Whenever I have the job of driving a group of friends around or I’m on a date I always try to shoehorn in a couple artists to the playlist to see how my passengers will react. SOPHIE is usually my go to, sometimes Young Fathers are my choice, but the last couple times it’s always been Yves Tumor. I don’t remember how I found them, but the first song I heard by them was Noid. That was enough to make me dive deeper into their catalogue. I hadn’t heard tamed chaos like that in quite sometime. It was a fresh sound, a sound that I desperately needed. It’s a terrible thought process to have, but almost everything sounds the same nowadays. It feels like everyone is copying someone that has already broken forth to the mainstream and since there 8 billion people on Earth that means there’s hundreds of thousands of people doing the exact same thing. There’s always something to compare most acts to. “Oh, this sounds like Smino,” “Oh, this sounds like a fake Brent Faiyaz,” “Oh, this sounds like yet another Flower Boy runoff.” But sometimes you find the needle in the haystack, that’s artists like LOWERLIPDRIP, SOPHIE, Hanni El Khatib, and the topic for today: Yves Tumor.

Nothing can prepare you for the emotions that this album will make you feel because there’s nothing out there that sounds like it that’s this good. Of course there’s people out there that are putting a 21st century spin on glam rock and noise rock, but none can do it like Yves can. I’m hyping it up because it deserves it, this was my favorite album of 2020 because no other release caused me to revisit it over and over again. It jampacked with classics and it starts from the beginning with Gospel For A New Century. That intro makes you wonder what you’re in for because it sounds like a run of the mill sample loop with a drum fill over it. Then, Yves’ vocals come in with their southern-european-valley accent and the bassline too. Then, we get to the hook and all hell breaks loose and it feels like a cannonball is shot right through your speakers. The contrast between the hook and the verses is astonishing. The verses are like the eye of the storm, an odd calmness in the middle of a hurricane. It doesn’t stick around for long until we’re thrown back into the fray and we’re at the mercy of Yves. The chaos continues right into Medicine Burn. All of the elements of this track mix together into this apocalyptic-flavored gumbo, Yves is screaming their head off, there’s a heavily-distorted guitar loop, distorted and glitched out screams, and this wicked bassline + drums combo to anchor it all. This all sounds like it would not work, but it does! That’s what Yves does best though, taking elements that shouldn’t work together and somehow making sense to the madness. Kerosene! is the most easily-accessible song we’re probably ever going to get from Tumor and that’s absolutely alright. It’s a powerful-hard rock track that starts off with Tumor and Diana Gordon singing in softer ranges, then we get to the hook and the tempo goes through the roof. It’s like this track transported here from the 80’s, it was made for playing along with an air guitar. The star of this show is Diana Gordon. As soon as she comes she commands your attention and doesn’t let it go. Her range is on full display as she goes from softly harmonizing behind Tumor’s vocals to immediately jumping up a million octaves then coming right back down and sounding more operatic. Her solo is incredible. Super Stars to me is the star of this story, solely because of Hirakish’s vocal performance. I can’t really explain why his voice just captures my ears, but it sounds like audio honey. Perfectly smooth for the instrumentation, the vocals are able to mesh with the other instruments so well that if you’re not paying attention then you’ll forget he’s singing. That mixed with Tumor’s background vocals and you just have the perfect combination for a song. The hook on this song just sounds like pure insane infatuation. Like, making out while a million fireworks go off behind you. You’ve wanted to make out with this person forever and it’s everything you’ve dreamed of. Exactly like that. Finally, A Greater Love is an absolutely PERFECT way to send this album off. It just sounds like the calm after the storm. It offers you time to fully take in what you just experienced while offering you some amazing sounds at the same time. The grooves are infectious and you’ll find it near impossible not to bob your head while you listen. Hirakish and Clara La San provide most of the vocals and their harmonies can almost bring a tear to your eye if you’re not paying attention. Then, adding Henry Schiff’s drums and that sporadic electric guitar is like the icing on a perfectly crafted cake.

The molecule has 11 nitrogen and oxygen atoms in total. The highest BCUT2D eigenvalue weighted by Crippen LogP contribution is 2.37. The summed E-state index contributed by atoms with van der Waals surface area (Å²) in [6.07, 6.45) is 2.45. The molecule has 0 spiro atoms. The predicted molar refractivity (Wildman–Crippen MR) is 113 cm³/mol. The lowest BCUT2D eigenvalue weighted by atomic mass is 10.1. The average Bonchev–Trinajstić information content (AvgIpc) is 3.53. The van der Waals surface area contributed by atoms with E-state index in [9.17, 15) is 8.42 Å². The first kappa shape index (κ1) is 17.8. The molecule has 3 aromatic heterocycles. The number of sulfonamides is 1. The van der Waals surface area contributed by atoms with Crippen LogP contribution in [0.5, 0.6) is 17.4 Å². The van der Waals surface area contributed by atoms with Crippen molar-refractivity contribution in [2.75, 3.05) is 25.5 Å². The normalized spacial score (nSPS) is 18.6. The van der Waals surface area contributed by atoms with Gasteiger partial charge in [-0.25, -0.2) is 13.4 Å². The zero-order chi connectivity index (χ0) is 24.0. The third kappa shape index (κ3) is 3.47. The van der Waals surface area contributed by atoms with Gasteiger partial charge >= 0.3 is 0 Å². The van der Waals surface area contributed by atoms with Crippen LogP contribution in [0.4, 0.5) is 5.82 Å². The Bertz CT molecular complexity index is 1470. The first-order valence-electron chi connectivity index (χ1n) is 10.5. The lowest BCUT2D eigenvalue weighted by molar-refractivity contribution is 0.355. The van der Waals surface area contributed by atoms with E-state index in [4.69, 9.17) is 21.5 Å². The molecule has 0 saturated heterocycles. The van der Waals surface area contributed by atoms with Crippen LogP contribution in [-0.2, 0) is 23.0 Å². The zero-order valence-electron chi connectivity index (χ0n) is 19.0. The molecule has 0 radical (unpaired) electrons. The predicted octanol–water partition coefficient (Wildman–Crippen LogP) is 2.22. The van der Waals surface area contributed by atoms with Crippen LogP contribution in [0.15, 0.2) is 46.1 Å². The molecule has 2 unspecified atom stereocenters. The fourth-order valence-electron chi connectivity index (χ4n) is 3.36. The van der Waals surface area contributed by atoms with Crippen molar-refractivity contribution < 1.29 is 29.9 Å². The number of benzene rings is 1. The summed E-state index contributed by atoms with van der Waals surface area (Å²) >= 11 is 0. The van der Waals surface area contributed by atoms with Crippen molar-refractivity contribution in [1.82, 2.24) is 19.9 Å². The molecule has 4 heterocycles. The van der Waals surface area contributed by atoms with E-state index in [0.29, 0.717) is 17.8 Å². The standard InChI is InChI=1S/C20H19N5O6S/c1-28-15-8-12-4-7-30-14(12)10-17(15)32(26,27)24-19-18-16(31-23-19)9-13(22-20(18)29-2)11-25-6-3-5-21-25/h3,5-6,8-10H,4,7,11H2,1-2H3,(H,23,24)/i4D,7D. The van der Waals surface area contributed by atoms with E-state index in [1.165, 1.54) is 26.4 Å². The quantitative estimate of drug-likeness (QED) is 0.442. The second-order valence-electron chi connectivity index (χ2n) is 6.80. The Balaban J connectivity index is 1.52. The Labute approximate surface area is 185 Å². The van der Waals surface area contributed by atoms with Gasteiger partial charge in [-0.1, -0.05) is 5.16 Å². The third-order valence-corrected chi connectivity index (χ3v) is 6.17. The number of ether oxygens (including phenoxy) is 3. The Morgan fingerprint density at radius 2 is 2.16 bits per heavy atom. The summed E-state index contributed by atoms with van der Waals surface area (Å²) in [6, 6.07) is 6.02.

As can tell, I love this album. I could’ve written much more, but I decided against it. Listen for yourself then (if you know me of course) let me know how you feel about it. I preach the gospel of Yves Tumor to whoever will listen and it would be great to find people who get it.

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